The movie features a scene with Turkmen dutar music, played by Iranian-Turkmen actor Araz M.Shirmohamadi.

Iran Fajr Film Festival kicks off with high hopes

The biggest names in Iran’s cinema take part in this festival, this year’s opening ceremony started with the Message of Iran’s President Hassan Rouhani read by the Minister of Culture. The president’s message said the Fajr festival is the most important yearly gathering of those in the making of Iran’s cinema.

The President’s message said Iran’s cinema should bring audiences like those of the festival to cinema halls everyday of the year. The president also mentioned a yearly presidential award to be given to the best art work of the year.

The message comes as some artists and cinemagoers had distanced themselves in the past several years with Iran’s cinema and even Iran’s Cinema House was closed for some time, mostly blamed on the previous head of Iran’s Cinema Organization. The new head of Iran’s Cinema Organization Hojatollah Ayoubi said we should call the cinema of these days the Cinema of Hope, in reference to the new administration’s slogan of prudence and hope. He mentioned that on Thursday all cinemas in Iran were free of charge in a plan called “Salam Cinama” meaning “Hello Cinema,” in an effort to get getting families to come to theaters.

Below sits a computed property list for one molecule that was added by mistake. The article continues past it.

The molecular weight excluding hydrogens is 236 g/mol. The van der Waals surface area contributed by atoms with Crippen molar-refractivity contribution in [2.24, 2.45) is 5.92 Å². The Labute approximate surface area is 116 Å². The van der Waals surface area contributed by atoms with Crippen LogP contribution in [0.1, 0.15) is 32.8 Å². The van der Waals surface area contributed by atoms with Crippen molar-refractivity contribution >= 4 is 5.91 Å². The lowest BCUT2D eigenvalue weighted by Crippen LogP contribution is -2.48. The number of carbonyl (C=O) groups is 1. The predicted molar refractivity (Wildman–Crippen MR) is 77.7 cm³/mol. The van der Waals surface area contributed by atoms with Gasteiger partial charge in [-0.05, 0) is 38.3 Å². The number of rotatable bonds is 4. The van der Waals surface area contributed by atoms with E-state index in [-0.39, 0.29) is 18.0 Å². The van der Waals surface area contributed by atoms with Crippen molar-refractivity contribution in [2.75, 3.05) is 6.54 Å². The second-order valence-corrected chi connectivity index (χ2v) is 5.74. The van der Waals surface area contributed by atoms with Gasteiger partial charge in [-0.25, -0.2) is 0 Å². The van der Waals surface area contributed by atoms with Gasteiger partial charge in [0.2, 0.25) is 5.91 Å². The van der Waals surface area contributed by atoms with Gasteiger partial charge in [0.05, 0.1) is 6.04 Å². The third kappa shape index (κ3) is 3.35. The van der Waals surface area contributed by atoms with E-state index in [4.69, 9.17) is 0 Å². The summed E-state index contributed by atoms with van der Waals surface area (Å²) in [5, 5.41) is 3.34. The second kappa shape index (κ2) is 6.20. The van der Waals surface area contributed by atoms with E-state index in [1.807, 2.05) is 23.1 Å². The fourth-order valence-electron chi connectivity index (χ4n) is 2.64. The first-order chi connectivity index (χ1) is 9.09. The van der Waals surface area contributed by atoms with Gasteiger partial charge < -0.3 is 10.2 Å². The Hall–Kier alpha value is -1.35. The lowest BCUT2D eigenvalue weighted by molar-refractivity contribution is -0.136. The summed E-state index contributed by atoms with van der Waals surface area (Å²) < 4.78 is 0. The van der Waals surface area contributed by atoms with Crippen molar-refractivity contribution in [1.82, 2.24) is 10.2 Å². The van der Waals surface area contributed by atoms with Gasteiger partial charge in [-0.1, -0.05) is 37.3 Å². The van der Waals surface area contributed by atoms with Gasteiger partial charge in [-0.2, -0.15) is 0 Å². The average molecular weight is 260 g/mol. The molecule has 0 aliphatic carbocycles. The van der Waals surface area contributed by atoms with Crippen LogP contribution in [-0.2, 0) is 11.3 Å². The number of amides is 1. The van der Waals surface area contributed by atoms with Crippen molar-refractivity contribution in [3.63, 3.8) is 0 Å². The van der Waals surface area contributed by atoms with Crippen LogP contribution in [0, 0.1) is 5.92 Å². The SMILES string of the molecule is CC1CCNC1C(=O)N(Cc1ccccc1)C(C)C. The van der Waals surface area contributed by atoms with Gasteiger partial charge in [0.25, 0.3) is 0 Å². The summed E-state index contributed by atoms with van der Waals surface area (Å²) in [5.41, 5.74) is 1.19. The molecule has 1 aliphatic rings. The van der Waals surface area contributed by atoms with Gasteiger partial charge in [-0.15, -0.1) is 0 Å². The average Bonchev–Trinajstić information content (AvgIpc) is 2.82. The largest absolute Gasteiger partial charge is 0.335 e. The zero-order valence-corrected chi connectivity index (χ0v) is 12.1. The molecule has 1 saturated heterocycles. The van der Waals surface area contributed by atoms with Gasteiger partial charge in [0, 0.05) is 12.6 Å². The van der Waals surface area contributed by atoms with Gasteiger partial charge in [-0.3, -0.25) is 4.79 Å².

Ayoubi said, “Iranian families went to the theaters in great numbers on Thursday to tell Iran’s cinema that they want to reconcile and reunite with cinema once again.”

Following the coming to power of the new administration of President Hassan Rouhani, many in the art scene look forward to this year’s event and the ones in the future.

Renowned Iranian actor, Reza Kianian said, “The films in this festival are from the dos and donts of last year , we hope these dos and donts will be given to us to decide as we’ve worked and lived in this country for years and clearly know the red lines. So we will see more of our citizens watching Iranian movies and Television series.”

The Fajr film festival is comprised of four main sections, which are Iranian cinema, international cinema, documentaries and debut filmmakers. Awards given here are called Simorghs which a mythical flying creature found in Iranian art and literature.

The first Simorgh was awarded to the best poster , given to the film “The Sealed Secret.” This was awarded in the opening ceremony while most of the awards will be awarded in the closing ceremony in ten days time and artists here are all hopeful of getting their hands on a Simorgh.

Actor Amin Hayaei talked about the festival and his upcoming movie, “Fajr is one of the international film festivals in Iran, so the judging process is done differently, unique films are chosen and the competition is quite serious here, it’s like the top league amongst the other football leagues. I have a film called Lady by Ms. Tina Pakravan in this festival and it turned out quite special and I’m hopeful.”

Iran holds the international Fajr art festivals every year to mark the anniversary of the 1979 Islamic Revolution.